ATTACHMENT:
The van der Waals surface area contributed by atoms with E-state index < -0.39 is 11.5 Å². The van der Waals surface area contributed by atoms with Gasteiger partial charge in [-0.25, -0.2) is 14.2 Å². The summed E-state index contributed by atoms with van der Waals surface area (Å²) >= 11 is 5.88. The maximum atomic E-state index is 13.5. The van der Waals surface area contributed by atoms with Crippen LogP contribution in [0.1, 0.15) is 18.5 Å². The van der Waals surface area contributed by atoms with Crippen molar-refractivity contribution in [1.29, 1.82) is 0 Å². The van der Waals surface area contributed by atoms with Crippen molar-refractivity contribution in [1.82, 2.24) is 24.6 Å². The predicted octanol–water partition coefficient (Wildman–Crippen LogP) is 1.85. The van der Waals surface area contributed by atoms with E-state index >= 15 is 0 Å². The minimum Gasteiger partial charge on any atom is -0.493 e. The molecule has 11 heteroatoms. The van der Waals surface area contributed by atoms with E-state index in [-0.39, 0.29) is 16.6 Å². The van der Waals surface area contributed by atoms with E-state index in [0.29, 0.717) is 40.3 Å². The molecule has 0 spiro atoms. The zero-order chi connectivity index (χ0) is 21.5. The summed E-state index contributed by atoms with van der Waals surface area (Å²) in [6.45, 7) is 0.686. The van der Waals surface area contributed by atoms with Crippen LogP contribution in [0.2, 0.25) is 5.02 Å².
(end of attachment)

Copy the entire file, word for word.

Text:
The van der Waals surface area contributed by atoms with E-state index < -0.39 is 11.5 Å². The van der Waals surface area contributed by atoms with Gasteiger partial charge in [-0.25, -0.2) is 14.2 Å². The summed E-state index contributed by atoms with van der Waals surface area (Å²) >= 11 is 5.88. The maximum atomic E-state index is 13.5. The van der Waals surface area contributed by atoms with Crippen LogP contribution in [0.1, 0.15) is 18.5 Å². The van der Waals surface area contributed by atoms with Crippen molar-refractivity contribution in [1.29, 1.82) is 0 Å². The van der Waals surface area contributed by atoms with Crippen molar-refractivity contribution in [1.82, 2.24) is 24.6 Å². The predicted octanol–water partition coefficient (Wildman–Crippen LogP) is 1.85. The van der Waals surface area contributed by atoms with E-state index >= 15 is 0 Å². The minimum Gasteiger partial charge on any atom is -0.493 e. The molecule has 11 heteroatoms. The van der Waals surface area contributed by atoms with E-state index in [-0.39, 0.29) is 16.6 Å². The van der Waals surface area contributed by atoms with E-state index in [0.29, 0.717) is 40.3 Å². The molecule has 0 spiro atoms. The zero-order chi connectivity index (χ0) is 21.5. The summed E-state index contributed by atoms with van der Waals surface area (Å²) in [6.45, 7) is 0.686. The van der Waals surface area contributed by atoms with Crippen LogP contribution in [0.2, 0.25) is 5.02 Å².